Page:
As it turns out, the couple moved to the area almost a decade ago with no intention of developing a gallery. They were looking for a weekend place outside London and were so charmed by the quaint village of Bruton and the rolling agrarian hills that they moved there permanently and sent their children to local schools. It wasn’t until a few years later that long-defunct Durslade Farm came up for sale. Hauser and Wirth were interested in farming, and knew that purchasing the farm would be a way to save its Grade II-listed buildings. The idea to open a gallery “was a very natural process,” says Hauser & Wirth Somerset’s director, Alice Workman, when we speak by telephone after my visit. “They’re very connected to the community here and they love the landscape.”


Landscape designer Piet Oudolf recently completed the gardens, which include an extensive meadow and 26,000 herbaceous perennials.

If it’s beginning to sound like a nightmare in which a pair of global high-fliers parachute in and patronise the locals by constantly telling them how fabulous the area is, then think again. After purchasing the farm, Hauser and Wirth voluntarily instigated a two-and-a-half year community consultation process, asking locals how they thought a gallery could work there. “One of the main pieces of feedback we had was that people were delighted these buildings were being rescued,” Workman says. “And we’ve employed local people and contractors. If we can find a local source for bottled water or beer or graphic design we do it. It means you bring the whole community with you.”


An untitled piece by Josephsohn (2002) stands in front of the new building, which responds to the restored cloister.

Since the gallery opened last July, it has welcomed local school groups, run youth events and family activities on weekends, had a summer drama school, and a multitude of talks by artists, gardeners and other creatives. “Lots of things are free, or heavily subsidised,” Workman says, “and everything we’ve done so far has been oversubscribed or sold out.” This private largesse seems incredibly timely when you learn that the local county council recently cut the region’s arts funding by 100 percent.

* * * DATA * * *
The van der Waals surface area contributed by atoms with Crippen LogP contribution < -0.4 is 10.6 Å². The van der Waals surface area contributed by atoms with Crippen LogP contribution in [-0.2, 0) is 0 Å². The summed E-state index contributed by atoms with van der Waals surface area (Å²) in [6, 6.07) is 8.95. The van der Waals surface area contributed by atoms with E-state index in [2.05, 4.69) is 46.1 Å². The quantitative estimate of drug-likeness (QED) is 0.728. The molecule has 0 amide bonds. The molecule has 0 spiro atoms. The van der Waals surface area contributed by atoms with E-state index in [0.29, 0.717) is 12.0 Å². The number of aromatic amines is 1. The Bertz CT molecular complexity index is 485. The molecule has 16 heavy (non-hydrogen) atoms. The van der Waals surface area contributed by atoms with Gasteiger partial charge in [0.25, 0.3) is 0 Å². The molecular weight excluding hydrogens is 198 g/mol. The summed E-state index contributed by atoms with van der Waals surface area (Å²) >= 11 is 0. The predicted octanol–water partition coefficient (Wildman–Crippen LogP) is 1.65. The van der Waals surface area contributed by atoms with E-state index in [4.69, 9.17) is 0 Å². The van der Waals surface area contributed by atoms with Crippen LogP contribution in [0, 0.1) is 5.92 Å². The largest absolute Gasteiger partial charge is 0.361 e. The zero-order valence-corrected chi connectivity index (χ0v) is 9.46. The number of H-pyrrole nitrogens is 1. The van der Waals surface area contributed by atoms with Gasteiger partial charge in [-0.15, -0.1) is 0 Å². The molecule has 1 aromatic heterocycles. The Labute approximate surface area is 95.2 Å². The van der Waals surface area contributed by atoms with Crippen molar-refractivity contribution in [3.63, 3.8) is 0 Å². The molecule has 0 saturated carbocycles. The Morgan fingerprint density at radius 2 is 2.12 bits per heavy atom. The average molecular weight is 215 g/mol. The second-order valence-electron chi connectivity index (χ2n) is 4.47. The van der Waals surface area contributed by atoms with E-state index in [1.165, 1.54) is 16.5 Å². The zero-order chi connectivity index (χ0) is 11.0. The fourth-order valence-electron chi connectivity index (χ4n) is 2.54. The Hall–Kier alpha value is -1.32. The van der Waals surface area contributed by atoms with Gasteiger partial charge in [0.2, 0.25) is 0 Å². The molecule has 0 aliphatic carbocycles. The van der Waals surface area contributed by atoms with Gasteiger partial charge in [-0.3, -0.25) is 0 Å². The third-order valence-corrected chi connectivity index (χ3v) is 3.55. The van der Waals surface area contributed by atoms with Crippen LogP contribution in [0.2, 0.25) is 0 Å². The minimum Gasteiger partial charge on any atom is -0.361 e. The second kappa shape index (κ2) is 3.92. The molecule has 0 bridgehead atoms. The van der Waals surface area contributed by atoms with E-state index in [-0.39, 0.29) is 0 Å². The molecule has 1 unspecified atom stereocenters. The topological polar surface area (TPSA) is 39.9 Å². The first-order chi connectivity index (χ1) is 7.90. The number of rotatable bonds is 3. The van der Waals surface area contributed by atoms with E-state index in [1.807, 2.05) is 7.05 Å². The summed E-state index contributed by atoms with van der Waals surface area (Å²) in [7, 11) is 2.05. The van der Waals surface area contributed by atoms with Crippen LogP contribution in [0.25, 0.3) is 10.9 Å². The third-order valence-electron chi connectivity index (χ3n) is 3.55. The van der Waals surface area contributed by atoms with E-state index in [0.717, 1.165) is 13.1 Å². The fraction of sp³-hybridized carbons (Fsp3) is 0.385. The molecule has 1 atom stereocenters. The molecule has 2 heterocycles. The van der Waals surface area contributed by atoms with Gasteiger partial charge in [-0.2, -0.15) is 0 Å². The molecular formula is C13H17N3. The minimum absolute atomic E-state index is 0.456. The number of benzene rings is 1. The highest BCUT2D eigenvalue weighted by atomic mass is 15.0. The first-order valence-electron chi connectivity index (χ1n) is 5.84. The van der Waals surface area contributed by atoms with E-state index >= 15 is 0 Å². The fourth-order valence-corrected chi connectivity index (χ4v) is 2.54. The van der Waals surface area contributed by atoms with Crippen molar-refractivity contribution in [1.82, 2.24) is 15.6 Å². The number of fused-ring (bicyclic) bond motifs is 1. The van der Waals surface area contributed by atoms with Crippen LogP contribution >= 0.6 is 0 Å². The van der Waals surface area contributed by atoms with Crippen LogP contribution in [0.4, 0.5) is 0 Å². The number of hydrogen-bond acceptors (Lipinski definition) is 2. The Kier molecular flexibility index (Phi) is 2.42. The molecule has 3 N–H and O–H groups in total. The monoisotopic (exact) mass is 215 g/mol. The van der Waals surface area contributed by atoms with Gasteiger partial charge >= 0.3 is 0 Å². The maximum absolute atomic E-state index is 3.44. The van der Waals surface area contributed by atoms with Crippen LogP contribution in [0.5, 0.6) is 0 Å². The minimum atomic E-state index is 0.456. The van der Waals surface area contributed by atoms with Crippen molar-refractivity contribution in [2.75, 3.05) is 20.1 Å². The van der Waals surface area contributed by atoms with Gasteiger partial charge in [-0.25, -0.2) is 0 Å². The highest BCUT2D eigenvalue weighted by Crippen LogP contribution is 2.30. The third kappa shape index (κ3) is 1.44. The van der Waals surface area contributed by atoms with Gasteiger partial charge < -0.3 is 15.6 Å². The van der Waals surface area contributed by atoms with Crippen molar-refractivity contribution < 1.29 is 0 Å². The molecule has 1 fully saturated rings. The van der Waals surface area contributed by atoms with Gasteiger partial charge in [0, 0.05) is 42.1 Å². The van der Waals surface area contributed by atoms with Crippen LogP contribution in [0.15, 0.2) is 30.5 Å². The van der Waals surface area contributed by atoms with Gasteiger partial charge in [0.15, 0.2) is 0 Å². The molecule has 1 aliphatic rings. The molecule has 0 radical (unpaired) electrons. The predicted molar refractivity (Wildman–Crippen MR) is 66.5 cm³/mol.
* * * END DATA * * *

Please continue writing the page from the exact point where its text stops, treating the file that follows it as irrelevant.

An ode to the artist and his work, the Roth Bar, which was designed by Dieter Roth’s son Björn and grandson Oddur, was created from locally reclaimed materials.

Durslade Farm may be rural, but it’s not exactly in Hicksville. The area is famous for its farming and food production and its local cheddar. Some of Bruton’s four schools look rather posh. Glastonbury, site of the famous annual music festival, is half an hour away, and Bath and Bristol aren’t far. London is a little distant for a daily commute, but it’s close enough for DFL (Down from London) types to spend weekends here.


The gallery opened with Phyllida Barlow’s exhibition, GIG, which dominated several spaces.

In any case, Hauser and Wirth certainly aren’t talking down to the locals, as the art at their Somerset gallery is as rigorously contemporary as any they exhibit in the city. But being there is a completely different experience from an austere metropolitan gallery. Hauser & Wirth Somerset feels relaxed, convivial, casual. “It’s a new kind of place for audiences to engage with contemporary art,” Workman says. “If someone is intimidated by a white-cube gallery, that’s all removed here. Some people come for the food or garden. It’s a place where people can spend time and hang out.” In so many ways, it feels like a promising model for a new artistic age. 

Words by: Jeremy Hansen. Photos by: Emily Andrews